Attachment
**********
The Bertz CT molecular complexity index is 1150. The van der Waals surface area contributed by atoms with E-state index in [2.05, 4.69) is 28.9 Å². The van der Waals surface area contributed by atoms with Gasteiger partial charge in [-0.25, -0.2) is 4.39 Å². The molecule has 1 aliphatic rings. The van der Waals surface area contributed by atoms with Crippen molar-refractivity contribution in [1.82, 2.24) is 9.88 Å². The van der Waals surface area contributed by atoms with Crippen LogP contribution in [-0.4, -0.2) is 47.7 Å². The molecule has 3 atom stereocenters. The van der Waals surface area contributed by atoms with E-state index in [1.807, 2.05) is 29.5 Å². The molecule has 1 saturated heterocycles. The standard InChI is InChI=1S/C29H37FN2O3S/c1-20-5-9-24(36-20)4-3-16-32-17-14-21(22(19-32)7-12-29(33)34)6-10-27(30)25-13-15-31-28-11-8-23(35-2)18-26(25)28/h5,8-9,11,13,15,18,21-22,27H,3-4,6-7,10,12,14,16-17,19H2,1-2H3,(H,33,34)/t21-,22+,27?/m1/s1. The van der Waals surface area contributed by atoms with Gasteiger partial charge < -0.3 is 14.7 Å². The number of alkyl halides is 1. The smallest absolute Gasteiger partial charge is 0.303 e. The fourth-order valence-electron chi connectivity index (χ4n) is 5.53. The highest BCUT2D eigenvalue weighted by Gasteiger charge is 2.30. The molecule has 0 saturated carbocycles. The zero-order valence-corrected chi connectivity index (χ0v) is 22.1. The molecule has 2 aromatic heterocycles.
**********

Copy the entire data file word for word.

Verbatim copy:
The Bertz CT molecular complexity index is 1150. The van der Waals surface area contributed by atoms with E-state index in [2.05, 4.69) is 28.9 Å². The van der Waals surface area contributed by atoms with Gasteiger partial charge in [-0.25, -0.2) is 4.39 Å². The molecule has 1 aliphatic rings. The van der Waals surface area contributed by atoms with Crippen molar-refractivity contribution in [1.82, 2.24) is 9.88 Å². The van der Waals surface area contributed by atoms with Crippen LogP contribution in [-0.4, -0.2) is 47.7 Å². The molecule has 3 atom stereocenters. The van der Waals surface area contributed by atoms with E-state index in [1.807, 2.05) is 29.5 Å². The molecule has 1 saturated heterocycles. The standard InChI is InChI=1S/C29H37FN2O3S/c1-20-5-9-24(36-20)4-3-16-32-17-14-21(22(19-32)7-12-29(33)34)6-10-27(30)25-13-15-31-28-11-8-23(35-2)18-26(25)28/h5,8-9,11,13,15,18,21-22,27H,3-4,6-7,10,12,14,16-17,19H2,1-2H3,(H,33,34)/t21-,22+,27?/m1/s1. The van der Waals surface area contributed by atoms with Gasteiger partial charge < -0.3 is 14.7 Å². The number of alkyl halides is 1. The smallest absolute Gasteiger partial charge is 0.303 e. The fourth-order valence-electron chi connectivity index (χ4n) is 5.53. The highest BCUT2D eigenvalue weighted by Gasteiger charge is 2.30. The molecule has 0 saturated carbocycles. The zero-order valence-corrected chi connectivity index (χ0v) is 22.1. The molecule has 2 aromatic heterocycles.